When we speak, 22-year-old Maya is sitting in her single dorm room at The University of North Carolina at Charlotte (UNCC)—the same space where she designed her viral graduation photo that’s gotten the attention of over 1,000,000 people on social media. “Since I’m a computer science major, I decided to recreate [SZA’s] CTRL album as a grad pic,” she wrote in the caption of the picture.” She never thought SZA, a platinum-selling, Grammy nominated singer, would see it, let alone reply.
“SZA had made that album in 2017 and [that] was right when I first got to UNC Charlotte,” Maya said excitedly, reminiscing over how much she enjoyed the project. The album resonated deeply with Gen Z, as it tracked the ups and downs of relationships and spoke truthfully about the thoughts, feelings and experiences of young adults. Inspired by the fact that the album featured the singer posed in front of computers, and a computer science major herself, Maya decided that she would replicate the photo for her graduation picture. She held onto the idea for five years.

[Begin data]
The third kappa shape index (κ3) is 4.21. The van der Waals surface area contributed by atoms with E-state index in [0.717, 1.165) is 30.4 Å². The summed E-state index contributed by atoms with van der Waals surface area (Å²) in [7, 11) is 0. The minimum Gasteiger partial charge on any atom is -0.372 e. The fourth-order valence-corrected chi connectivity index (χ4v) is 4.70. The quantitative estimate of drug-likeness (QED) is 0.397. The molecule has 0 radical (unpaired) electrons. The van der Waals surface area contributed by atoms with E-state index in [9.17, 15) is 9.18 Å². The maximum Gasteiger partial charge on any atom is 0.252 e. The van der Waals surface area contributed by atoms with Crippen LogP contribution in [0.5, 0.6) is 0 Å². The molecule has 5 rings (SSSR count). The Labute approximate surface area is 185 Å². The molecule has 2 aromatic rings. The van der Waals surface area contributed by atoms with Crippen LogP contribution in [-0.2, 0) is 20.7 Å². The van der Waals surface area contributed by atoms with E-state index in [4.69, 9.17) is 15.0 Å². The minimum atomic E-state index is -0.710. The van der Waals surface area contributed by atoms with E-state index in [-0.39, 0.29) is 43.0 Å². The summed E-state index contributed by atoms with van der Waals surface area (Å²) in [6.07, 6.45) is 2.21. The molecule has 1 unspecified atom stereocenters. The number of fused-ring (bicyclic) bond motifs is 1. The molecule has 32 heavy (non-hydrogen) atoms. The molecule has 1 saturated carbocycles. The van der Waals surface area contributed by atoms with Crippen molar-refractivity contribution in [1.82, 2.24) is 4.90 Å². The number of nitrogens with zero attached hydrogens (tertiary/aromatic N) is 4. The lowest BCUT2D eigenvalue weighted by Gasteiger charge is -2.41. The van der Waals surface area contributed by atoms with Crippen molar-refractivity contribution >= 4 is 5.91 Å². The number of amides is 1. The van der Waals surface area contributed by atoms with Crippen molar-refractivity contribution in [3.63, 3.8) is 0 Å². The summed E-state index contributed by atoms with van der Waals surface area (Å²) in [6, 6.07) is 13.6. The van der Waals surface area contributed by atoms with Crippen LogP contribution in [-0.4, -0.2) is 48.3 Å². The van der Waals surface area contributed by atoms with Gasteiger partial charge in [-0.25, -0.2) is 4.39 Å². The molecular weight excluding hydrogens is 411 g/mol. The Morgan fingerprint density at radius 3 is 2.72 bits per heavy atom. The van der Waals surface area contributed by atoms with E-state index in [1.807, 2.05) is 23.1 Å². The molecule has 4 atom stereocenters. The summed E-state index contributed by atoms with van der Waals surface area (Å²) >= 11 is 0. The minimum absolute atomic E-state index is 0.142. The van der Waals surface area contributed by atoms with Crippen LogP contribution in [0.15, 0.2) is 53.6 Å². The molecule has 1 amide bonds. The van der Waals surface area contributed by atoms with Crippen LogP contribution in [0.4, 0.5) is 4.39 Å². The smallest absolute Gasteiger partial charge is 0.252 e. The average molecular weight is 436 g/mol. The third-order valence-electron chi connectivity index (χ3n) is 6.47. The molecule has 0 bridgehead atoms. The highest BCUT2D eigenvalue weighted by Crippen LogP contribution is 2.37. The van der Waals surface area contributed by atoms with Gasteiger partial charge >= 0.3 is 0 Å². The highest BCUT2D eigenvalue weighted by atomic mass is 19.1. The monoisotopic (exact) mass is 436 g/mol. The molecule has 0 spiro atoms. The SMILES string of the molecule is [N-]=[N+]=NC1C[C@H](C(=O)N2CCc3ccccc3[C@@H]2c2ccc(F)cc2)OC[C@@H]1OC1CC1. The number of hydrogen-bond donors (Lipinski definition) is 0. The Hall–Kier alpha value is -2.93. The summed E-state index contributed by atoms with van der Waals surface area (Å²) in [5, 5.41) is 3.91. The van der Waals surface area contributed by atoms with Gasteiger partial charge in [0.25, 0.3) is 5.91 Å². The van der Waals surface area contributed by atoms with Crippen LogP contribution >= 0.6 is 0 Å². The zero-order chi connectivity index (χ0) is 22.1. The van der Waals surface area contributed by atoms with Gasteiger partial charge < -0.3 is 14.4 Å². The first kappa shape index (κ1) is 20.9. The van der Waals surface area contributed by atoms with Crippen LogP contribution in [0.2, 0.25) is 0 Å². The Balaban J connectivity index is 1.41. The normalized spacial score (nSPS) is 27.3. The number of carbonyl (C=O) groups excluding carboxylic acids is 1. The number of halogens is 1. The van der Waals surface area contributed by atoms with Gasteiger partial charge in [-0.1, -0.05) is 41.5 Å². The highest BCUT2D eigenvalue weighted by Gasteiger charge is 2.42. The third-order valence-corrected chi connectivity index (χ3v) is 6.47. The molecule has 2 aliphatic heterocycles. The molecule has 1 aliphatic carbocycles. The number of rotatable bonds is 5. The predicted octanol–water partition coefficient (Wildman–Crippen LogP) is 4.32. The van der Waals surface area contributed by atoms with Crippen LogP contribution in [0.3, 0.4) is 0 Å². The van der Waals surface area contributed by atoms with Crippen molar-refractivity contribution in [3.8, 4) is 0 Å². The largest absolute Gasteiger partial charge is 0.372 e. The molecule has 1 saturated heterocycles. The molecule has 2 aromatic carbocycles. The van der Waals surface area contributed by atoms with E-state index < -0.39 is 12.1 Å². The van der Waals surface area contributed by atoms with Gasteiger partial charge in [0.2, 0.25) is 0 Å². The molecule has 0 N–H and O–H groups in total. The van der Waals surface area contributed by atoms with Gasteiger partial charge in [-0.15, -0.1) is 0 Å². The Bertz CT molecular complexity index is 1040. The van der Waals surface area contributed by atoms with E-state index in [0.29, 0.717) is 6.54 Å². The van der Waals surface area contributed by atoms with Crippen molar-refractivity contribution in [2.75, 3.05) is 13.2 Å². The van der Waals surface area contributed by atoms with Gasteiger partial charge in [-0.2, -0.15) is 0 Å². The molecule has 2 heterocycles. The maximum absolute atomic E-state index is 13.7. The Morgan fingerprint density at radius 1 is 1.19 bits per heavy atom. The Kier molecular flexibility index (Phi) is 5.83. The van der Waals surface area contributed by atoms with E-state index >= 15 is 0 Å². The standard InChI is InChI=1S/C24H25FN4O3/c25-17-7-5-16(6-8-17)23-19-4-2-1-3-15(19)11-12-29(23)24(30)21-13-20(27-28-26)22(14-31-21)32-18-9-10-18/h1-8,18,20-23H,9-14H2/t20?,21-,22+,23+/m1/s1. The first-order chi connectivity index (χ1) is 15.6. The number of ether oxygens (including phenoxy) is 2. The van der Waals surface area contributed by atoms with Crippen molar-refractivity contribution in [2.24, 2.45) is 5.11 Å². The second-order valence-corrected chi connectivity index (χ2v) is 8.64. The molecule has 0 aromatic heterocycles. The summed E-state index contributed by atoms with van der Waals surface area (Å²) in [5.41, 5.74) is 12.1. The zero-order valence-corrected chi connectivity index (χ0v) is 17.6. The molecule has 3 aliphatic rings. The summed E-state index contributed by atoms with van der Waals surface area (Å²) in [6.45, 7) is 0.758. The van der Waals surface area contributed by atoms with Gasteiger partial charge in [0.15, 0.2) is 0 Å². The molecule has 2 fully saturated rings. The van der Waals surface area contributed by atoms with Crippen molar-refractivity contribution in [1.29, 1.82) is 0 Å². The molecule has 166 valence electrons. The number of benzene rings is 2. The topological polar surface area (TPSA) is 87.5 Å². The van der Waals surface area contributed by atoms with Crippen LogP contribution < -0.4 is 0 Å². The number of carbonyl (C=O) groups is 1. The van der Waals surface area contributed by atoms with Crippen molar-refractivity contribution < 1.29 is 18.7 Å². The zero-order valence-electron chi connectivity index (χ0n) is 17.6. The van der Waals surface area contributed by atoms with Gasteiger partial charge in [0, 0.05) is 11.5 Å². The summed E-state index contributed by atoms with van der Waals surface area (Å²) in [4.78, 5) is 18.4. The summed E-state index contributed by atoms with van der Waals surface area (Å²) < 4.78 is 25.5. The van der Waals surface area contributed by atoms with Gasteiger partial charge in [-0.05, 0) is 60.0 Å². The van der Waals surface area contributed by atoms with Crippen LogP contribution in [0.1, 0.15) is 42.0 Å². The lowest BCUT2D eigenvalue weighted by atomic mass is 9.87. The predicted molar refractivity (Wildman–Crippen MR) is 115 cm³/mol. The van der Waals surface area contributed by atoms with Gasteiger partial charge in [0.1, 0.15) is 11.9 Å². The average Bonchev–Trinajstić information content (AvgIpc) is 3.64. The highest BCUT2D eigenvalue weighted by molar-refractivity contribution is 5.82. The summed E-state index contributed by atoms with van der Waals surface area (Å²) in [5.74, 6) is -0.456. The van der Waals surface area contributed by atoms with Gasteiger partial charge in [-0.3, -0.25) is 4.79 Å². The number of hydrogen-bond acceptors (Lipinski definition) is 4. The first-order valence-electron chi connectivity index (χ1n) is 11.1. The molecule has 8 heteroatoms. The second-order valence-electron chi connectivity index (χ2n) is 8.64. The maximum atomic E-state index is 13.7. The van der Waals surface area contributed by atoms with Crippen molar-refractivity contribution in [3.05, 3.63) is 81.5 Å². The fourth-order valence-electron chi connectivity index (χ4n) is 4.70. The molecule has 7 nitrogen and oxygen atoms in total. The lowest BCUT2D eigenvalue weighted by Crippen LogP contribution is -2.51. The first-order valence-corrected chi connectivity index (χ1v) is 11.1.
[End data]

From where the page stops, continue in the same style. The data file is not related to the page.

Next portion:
At first, she wanted to use her family’s old desktop and a few computers from work, but Maya’s mother, Juanita, suggested superimposing herself into the image with Photoshop. “I said, ‘Well, why don’t you just use the picture, Maya?,'” Juanita said to me, following with a light chuckle. She’s proud and surprised, mentioning how she never could have imagined the photo would have this kind of reach. In fact, she didn’t know her daughter would post it at all.